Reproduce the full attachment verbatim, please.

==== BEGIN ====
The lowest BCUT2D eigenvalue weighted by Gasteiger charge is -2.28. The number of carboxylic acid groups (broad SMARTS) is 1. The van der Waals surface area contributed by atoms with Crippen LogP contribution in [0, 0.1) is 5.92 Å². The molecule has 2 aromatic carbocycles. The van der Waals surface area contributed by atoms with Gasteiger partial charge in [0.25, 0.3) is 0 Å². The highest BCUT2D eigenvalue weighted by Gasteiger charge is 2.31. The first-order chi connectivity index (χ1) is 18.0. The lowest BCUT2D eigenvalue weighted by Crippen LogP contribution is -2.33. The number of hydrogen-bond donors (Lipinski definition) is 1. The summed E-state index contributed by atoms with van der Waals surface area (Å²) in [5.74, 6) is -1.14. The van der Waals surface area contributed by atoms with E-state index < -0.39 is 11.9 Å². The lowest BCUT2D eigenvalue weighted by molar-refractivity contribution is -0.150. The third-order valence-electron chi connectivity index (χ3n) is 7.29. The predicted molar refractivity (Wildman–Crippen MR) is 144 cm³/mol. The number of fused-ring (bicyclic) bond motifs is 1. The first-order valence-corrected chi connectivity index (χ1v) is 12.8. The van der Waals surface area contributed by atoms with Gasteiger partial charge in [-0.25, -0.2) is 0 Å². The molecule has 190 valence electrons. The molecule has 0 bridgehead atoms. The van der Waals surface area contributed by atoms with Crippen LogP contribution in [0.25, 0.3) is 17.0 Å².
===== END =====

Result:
The lowest BCUT2D eigenvalue weighted by Gasteiger charge is -2.28. The number of carboxylic acid groups (broad SMARTS) is 1. The van der Waals surface area contributed by atoms with Crippen LogP contribution in [0, 0.1) is 5.92 Å². The molecule has 2 aromatic carbocycles. The van der Waals surface area contributed by atoms with Gasteiger partial charge in [0.25, 0.3) is 0 Å². The highest BCUT2D eigenvalue weighted by Gasteiger charge is 2.31. The first-order chi connectivity index (χ1) is 18.0. The lowest BCUT2D eigenvalue weighted by Crippen LogP contribution is -2.33. The number of hydrogen-bond donors (Lipinski definition) is 1. The summed E-state index contributed by atoms with van der Waals surface area (Å²) in [5.74, 6) is -1.14. The van der Waals surface area contributed by atoms with E-state index < -0.39 is 11.9 Å². The lowest BCUT2D eigenvalue weighted by molar-refractivity contribution is -0.150. The third-order valence-electron chi connectivity index (χ3n) is 7.29. The predicted molar refractivity (Wildman–Crippen MR) is 144 cm³/mol. The number of fused-ring (bicyclic) bond motifs is 1. The first-order valence-corrected chi connectivity index (χ1v) is 12.8. The van der Waals surface area contributed by atoms with Gasteiger partial charge in [-0.25, -0.2) is 0 Å². The molecule has 190 valence electrons. The molecule has 0 bridgehead atoms. The van der Waals surface area contributed by atoms with Crippen LogP contribution in [0.25, 0.3) is 17.0 Å².